Victory's latest model, the Octane is unveiled at an exclusive Australian launch. head along to the Australian Victory Octane launch, at the Victory & Indian Motorcycle Sydney store in Ashfield, to see the unveiling of the much hyped Octane, which makes claims such as being the most powerful Victory with 103hp, a 12-second quarter-mile, and 0-60mph time of under four seconds.

Another new feature is the fact it features a liquid-cooled 1200cc (or 1179cc to be exact) four-valve, 60-degree V-twin with dual overhead cams and 103nM of torque.

Other features include a belt final drive, EFI with single 60mm throttle-body, 12.8L fuel tank, 41mm forks and twin rear shocks, forward controls, and a dry weight of 242.2kg.

The 10-spoke cast wheels are an 18 x 3.5in front with 17 x 4.5in rear, while brakes are a single 298mm front rotor with twin-piston caliper, with the same size rotor mated to a single-piston caliper on the rear.

Check out the Victory Octane:


Victory are proud to reveal the new Octane, which looks set to create a ripple in the cruiser segment with sporty performance figures and a competitive price tag.


The cover comes off for the first time, with plenty of eager press and public waiting for a first glimpse in person.


Even with the cover on the Octane had a small profile, with a nice low seat height and down-stated styling soon revealed.


With impressive performance figures such as 103hp and 103nm of torque and a price of just $18,995 Ride-Away in Australia the Octane claims to be Victory’s formula for the new Modern American Muscle bike.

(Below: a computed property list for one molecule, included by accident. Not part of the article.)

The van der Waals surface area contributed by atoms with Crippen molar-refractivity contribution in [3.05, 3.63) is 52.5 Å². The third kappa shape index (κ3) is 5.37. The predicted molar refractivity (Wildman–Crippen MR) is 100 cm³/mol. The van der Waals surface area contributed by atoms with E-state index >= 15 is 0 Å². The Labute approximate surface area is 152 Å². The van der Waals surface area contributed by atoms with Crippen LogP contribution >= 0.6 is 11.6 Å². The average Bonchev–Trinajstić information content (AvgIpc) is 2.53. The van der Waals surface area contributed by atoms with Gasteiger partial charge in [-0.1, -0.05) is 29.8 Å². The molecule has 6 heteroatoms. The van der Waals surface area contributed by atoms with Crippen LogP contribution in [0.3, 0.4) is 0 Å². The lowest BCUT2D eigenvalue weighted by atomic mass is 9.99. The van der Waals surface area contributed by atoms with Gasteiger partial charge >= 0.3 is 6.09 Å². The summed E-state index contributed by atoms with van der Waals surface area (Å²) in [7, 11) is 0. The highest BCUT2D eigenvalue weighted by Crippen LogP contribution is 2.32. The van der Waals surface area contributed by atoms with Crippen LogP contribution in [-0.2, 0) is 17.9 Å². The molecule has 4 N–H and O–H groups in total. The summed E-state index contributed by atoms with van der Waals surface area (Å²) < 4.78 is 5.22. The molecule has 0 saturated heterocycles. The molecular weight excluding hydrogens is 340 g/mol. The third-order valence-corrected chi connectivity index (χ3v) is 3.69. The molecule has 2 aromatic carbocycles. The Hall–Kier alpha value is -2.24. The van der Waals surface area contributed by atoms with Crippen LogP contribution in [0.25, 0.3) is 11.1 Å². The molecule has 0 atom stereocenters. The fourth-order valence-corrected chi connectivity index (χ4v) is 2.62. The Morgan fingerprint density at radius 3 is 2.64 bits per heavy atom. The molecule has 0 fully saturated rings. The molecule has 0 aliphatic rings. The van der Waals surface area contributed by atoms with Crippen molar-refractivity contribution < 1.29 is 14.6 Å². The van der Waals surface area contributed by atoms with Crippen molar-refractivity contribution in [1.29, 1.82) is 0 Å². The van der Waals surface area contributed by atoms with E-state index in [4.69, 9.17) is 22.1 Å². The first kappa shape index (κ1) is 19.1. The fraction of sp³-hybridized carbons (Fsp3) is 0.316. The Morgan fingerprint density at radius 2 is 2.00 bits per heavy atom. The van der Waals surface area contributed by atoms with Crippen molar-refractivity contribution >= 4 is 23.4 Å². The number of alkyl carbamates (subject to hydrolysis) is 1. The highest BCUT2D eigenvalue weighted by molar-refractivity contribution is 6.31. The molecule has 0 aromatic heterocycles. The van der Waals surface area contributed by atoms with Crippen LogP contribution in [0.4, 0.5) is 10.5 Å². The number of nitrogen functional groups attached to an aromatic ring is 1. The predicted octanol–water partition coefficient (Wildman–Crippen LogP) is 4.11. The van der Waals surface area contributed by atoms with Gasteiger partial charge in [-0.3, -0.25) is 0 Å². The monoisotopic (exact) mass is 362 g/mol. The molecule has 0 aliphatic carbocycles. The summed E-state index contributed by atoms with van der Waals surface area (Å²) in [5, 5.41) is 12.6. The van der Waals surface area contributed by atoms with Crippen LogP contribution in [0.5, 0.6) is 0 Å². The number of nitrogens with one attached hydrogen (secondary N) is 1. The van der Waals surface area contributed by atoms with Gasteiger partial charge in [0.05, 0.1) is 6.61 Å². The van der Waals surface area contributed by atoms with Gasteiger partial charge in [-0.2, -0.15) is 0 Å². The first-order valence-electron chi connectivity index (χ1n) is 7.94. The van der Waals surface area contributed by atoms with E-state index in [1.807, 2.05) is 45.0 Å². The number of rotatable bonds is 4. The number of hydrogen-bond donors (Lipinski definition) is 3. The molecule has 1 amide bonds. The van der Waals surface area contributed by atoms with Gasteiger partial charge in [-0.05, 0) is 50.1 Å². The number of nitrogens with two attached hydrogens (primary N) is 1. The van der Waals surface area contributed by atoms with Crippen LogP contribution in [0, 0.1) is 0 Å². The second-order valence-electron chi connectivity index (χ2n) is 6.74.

Forward controls keep the rider more stretched out and comfortable, but also have their detractors.


The liquid-cooled 1179cc 60-degree V-twin engine, with EFI, double-overhead cams and power to the rear wheel via a belt final drive.


Victory have done a great job on the details, with branded components serving to highlight the new powerplant.


A comfortable single seat puts the bike’s sporty aim as a top priority. This isn’t like Victory’s bagster and touring models, aiming to fill a different niche entirely. Likely competition seems to be HD’s V-Rod


Basic instrumentation with a multi-function LCD display incorporated into it.


The single rear rotor shares its size with the front at 298mm, but only sports a single-piston caliper.


The exhausts are simple in black but are likely to be most buyers first mod, with standard exhausts not allowing anywhere near enough volume for most motorcyclists.


A single front rotor and two-piston caliper combo seems a strange choice for the powerful machine. Suspension is basic which matches the bike’s price.


Styling is cool, with great attention to detail.


The rear profile reveals a well integrated tail light and sporty indicators, along with the very nicely contoured tank.


103hp and 103nm in cruiser terms certainly impresses, with liquid-cooling a feature that is becoming more common on cruisers, albeit as something that is best added with little to no visual give-aways according to American manufacturers.


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